Roberto Diabo, Resistiendo en el Tiempo, 2019. Plates of cans and different dimensions

Every biennial is intersocial and in constant movement, each edition tries to transcend the realities already lived. The 13th Bienal de Havana has in its favor the project behind the Muro, which stretches for eight kilometers from the Malecon, attracting hundreds of people to the boardwalk that winds along the coast of Havana. Cuba is a 360 degree window facing the sea and the Malecón, a viewpoint that allows the public a different perception of everyday life. curated by Juan Delgado, the press conference covers successive works in continuous exhibition. End and beginning of the city, this space tries to go beyond the stereotype: a place where love begins and ends, a meeting point for friends, a place for drinking or simple children's games.

At each Havana Biennial, a new edition of the project is born Behind the wall that mixes art, architecture, performances and, this year, completes three editions involving 70 artists from 10 countries.

Coming from Chile, Benjamin Ossa, who sees the Malecón as a territory full of seductive or obscure curiosities, creates Un invisible lighthouse (An Invisible Lighthouse), hollow tower where the sea breeze flies free. With almost 70 meters high and three meters in diameter, this “beam” of light shines and moves through 1344 copper and aluminum discs, suspended on stainless steel cables, which are completed with triangles in an enigmatic game of luminescence.

Benjamin Ossa, Un Invisible Faro, 2019. Copper and aluminum discs. Stainless steel.

Inserting itself in the urban rhizome, Behind the wall hosts performances such as Building the Feminine e Look without Seeing. Both seem to refer to the current world: seeing blindfolded. The first tries to identify sensorially with the feminine traits from the sculptures of dresses, by Susy Gómez. The second makes the viewer walk across an uneven surface. The idea of ​​both is that touch transcends vision.

In urban occupations, activist movements or ideological works formulate other imaginaries in new territories. Slavery is reflected in the work of Roberto Diago, who studies it in a parallel between acts of cultural resistance and slave rebellions in the 18th and 19th centuries in the Americas. The Cuban artist is interested in the subject in a dense and active way.

Among the almost emerging artists, there are established artists such as Eduardo Pojuán, whose work has a revealing effect. Public chat is a compass that can be seen as the inverted map, by Torres Garcia. According to Freud, “the antithesis of play is not what is serious, but what is real”. Del Rio works the game between lucidity and playfulness with water hoses that people can direct against each other. under the title Transfusion, works on the direct organization of sensations.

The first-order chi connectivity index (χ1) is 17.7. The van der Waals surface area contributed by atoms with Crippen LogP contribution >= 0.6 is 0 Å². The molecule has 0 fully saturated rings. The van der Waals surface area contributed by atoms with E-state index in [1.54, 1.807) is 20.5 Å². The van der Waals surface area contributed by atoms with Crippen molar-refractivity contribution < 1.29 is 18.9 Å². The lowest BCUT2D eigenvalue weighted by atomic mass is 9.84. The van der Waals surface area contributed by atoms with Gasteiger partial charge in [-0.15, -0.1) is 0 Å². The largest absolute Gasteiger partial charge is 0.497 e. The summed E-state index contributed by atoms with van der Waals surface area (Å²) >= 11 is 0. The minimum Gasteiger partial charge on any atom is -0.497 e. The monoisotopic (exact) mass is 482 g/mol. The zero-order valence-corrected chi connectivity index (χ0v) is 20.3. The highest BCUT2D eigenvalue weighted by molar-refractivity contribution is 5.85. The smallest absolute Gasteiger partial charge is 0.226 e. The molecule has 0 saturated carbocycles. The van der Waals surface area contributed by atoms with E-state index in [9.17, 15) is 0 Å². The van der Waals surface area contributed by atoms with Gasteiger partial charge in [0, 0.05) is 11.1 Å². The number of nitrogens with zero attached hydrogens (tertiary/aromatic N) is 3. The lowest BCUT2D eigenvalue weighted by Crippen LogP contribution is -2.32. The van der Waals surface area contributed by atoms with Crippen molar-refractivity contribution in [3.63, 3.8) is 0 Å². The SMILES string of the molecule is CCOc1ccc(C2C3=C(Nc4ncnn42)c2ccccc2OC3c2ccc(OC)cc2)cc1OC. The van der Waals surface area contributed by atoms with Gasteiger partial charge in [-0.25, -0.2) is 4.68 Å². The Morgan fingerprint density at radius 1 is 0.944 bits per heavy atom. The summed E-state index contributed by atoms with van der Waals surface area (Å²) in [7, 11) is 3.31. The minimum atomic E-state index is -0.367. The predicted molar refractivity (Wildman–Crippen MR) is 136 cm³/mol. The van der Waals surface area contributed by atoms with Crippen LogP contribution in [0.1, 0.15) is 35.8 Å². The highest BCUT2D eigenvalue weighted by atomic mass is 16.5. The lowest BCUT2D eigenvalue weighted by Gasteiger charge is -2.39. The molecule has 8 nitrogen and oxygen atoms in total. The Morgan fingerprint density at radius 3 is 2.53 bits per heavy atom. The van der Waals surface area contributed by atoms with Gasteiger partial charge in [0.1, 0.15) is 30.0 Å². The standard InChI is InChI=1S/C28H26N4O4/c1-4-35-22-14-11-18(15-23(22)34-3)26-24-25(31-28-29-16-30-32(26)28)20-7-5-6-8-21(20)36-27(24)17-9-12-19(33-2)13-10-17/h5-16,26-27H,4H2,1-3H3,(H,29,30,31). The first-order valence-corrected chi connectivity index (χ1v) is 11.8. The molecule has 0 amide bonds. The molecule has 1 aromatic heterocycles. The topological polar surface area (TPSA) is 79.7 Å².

A collective exhibition is also an arrangement of resignified objects. Behind the wall brings pieces that are apparently out of context, such as the minimalist work of the Mexican José Dávila, an installation with rocks trapped between volcanic plates. Or that of Felipe Dulzaides, a work poetic/political, Limited Perspective in which he creates a structured space with steel walls, where gaps are opened and peeks into the act of coming and going.

In this flyby over behind the wall, the fairy-like fantasy of transparencies and colors in David Magán's work draws attention in an attempt to capture the light. This luminous terrain attracts and returns the public, through the colored acrylic sheets, contortions and explosions of their own bodies. In contrast to this luminosity, The Guardians, by Xavier Mascaro, revisits a mythical aspect of the work of art and encompasses a genre of historicist sculpture that gains prominence with pigments created by him, but that works as if it were the action of time.

Part of the recent social content of art aimed at the population is closer to organizational and economic issues than to the aesthetic legacy. Although it is not the case for behind the wall, the public that walks among the works on the Malecón in Havana can love, hate, question, in short, give their opinion on the project. After all, he, unlike the critics, is the essential arbiter of taste in an event of this nature. One that can guarantee the continuity of a public project, in socialist countries or not.

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